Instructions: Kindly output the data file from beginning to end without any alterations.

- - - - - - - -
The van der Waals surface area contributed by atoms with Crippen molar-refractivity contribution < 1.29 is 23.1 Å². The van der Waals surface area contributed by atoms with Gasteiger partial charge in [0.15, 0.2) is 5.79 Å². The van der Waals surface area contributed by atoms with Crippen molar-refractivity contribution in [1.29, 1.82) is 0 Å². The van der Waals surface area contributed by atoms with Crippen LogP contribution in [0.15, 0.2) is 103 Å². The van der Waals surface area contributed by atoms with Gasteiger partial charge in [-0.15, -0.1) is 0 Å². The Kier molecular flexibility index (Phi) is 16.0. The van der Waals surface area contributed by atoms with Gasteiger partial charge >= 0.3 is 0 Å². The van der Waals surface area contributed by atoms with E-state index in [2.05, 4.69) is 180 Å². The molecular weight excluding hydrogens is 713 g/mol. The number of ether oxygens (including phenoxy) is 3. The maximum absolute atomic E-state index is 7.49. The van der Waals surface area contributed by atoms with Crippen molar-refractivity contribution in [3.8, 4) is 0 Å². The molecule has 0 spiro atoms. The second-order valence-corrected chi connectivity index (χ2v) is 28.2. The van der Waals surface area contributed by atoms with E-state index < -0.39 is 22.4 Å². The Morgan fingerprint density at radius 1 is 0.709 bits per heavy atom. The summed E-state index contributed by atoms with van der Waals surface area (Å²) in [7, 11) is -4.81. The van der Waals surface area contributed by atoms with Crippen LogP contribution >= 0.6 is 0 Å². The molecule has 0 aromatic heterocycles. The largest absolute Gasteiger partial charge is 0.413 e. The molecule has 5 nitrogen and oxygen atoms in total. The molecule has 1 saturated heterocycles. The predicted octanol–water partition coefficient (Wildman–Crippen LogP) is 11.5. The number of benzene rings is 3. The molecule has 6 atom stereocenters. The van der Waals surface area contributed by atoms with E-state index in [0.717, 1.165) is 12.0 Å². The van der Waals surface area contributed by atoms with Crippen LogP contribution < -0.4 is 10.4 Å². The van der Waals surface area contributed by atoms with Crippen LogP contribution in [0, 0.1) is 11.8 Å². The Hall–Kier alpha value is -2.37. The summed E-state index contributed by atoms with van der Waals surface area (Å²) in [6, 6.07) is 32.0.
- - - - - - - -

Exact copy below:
The van der Waals surface area contributed by atoms with Crippen molar-refractivity contribution < 1.29 is 23.1 Å². The van der Waals surface area contributed by atoms with Gasteiger partial charge in [0.15, 0.2) is 5.79 Å². The van der Waals surface area contributed by atoms with Crippen molar-refractivity contribution in [1.29, 1.82) is 0 Å². The van der Waals surface area contributed by atoms with Crippen LogP contribution in [0.15, 0.2) is 103 Å². The van der Waals surface area contributed by atoms with Gasteiger partial charge in [-0.15, -0.1) is 0 Å². The Kier molecular flexibility index (Phi) is 16.0. The van der Waals surface area contributed by atoms with Gasteiger partial charge >= 0.3 is 0 Å². The van der Waals surface area contributed by atoms with E-state index in [2.05, 4.69) is 180 Å². The molecular weight excluding hydrogens is 713 g/mol. The number of ether oxygens (including phenoxy) is 3. The maximum absolute atomic E-state index is 7.49. The van der Waals surface area contributed by atoms with Crippen molar-refractivity contribution in [3.8, 4) is 0 Å². The molecule has 0 spiro atoms. The second-order valence-corrected chi connectivity index (χ2v) is 28.2. The van der Waals surface area contributed by atoms with E-state index < -0.39 is 22.4 Å². The Morgan fingerprint density at radius 1 is 0.709 bits per heavy atom. The summed E-state index contributed by atoms with van der Waals surface area (Å²) in [7, 11) is -4.81. The van der Waals surface area contributed by atoms with Crippen LogP contribution >= 0.6 is 0 Å². The molecule has 0 aromatic heterocycles. The largest absolute Gasteiger partial charge is 0.413 e. The molecule has 5 nitrogen and oxygen atoms in total. The molecule has 1 saturated heterocycles. The predicted octanol–water partition coefficient (Wildman–Crippen LogP) is 11.5. The number of benzene rings is 3. The molecule has 6 atom stereocenters. The van der Waals surface area contributed by atoms with E-state index in [0.717, 1.165) is 12.0 Å². The van der Waals surface area contributed by atoms with Crippen LogP contribution < -0.4 is 10.4 Å². The van der Waals surface area contributed by atoms with Crippen LogP contribution in [0, 0.1) is 11.8 Å². The Hall–Kier alpha value is -2.37. The summed E-state index contributed by atoms with van der Waals surface area (Å²) in [6, 6.07) is 32.0.